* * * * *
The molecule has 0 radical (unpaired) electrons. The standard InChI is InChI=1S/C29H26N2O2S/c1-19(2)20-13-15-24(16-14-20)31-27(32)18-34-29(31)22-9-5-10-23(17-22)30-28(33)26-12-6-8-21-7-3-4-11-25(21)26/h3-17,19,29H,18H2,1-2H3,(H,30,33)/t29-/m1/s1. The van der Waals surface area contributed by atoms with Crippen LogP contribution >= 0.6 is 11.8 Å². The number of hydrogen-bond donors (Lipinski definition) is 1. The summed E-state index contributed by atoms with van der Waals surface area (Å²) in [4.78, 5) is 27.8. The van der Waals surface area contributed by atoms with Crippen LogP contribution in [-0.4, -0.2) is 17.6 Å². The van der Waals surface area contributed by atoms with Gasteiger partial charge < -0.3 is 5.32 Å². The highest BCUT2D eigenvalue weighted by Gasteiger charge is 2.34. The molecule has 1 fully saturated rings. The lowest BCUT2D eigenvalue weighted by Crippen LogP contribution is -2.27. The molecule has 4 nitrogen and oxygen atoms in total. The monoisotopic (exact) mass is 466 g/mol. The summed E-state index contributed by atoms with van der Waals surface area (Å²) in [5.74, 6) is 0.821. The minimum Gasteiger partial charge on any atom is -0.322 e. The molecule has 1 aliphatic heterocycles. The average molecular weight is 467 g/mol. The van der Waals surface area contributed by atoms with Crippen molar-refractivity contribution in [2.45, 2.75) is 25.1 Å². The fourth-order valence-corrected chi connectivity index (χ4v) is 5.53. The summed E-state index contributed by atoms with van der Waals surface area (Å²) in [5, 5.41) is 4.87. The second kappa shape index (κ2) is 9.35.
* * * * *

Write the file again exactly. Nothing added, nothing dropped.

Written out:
The molecule has 0 radical (unpaired) electrons. The standard InChI is InChI=1S/C29H26N2O2S/c1-19(2)20-13-15-24(16-14-20)31-27(32)18-34-29(31)22-9-5-10-23(17-22)30-28(33)26-12-6-8-21-7-3-4-11-25(21)26/h3-17,19,29H,18H2,1-2H3,(H,30,33)/t29-/m1/s1. The van der Waals surface area contributed by atoms with Crippen LogP contribution >= 0.6 is 11.8 Å². The number of hydrogen-bond donors (Lipinski definition) is 1. The summed E-state index contributed by atoms with van der Waals surface area (Å²) in [4.78, 5) is 27.8. The van der Waals surface area contributed by atoms with Crippen LogP contribution in [-0.4, -0.2) is 17.6 Å². The van der Waals surface area contributed by atoms with Gasteiger partial charge < -0.3 is 5.32 Å². The highest BCUT2D eigenvalue weighted by Gasteiger charge is 2.34. The molecule has 1 fully saturated rings. The lowest BCUT2D eigenvalue weighted by Crippen LogP contribution is -2.27. The molecule has 4 nitrogen and oxygen atoms in total. The monoisotopic (exact) mass is 466 g/mol. The summed E-state index contributed by atoms with van der Waals surface area (Å²) in [5.74, 6) is 0.821. The minimum Gasteiger partial charge on any atom is -0.322 e. The molecule has 1 aliphatic heterocycles. The average molecular weight is 467 g/mol. The van der Waals surface area contributed by atoms with Crippen molar-refractivity contribution in [2.45, 2.75) is 25.1 Å². The fourth-order valence-corrected chi connectivity index (χ4v) is 5.53. The summed E-state index contributed by atoms with van der Waals surface area (Å²) in [5, 5.41) is 4.87. The second kappa shape index (κ2) is 9.35.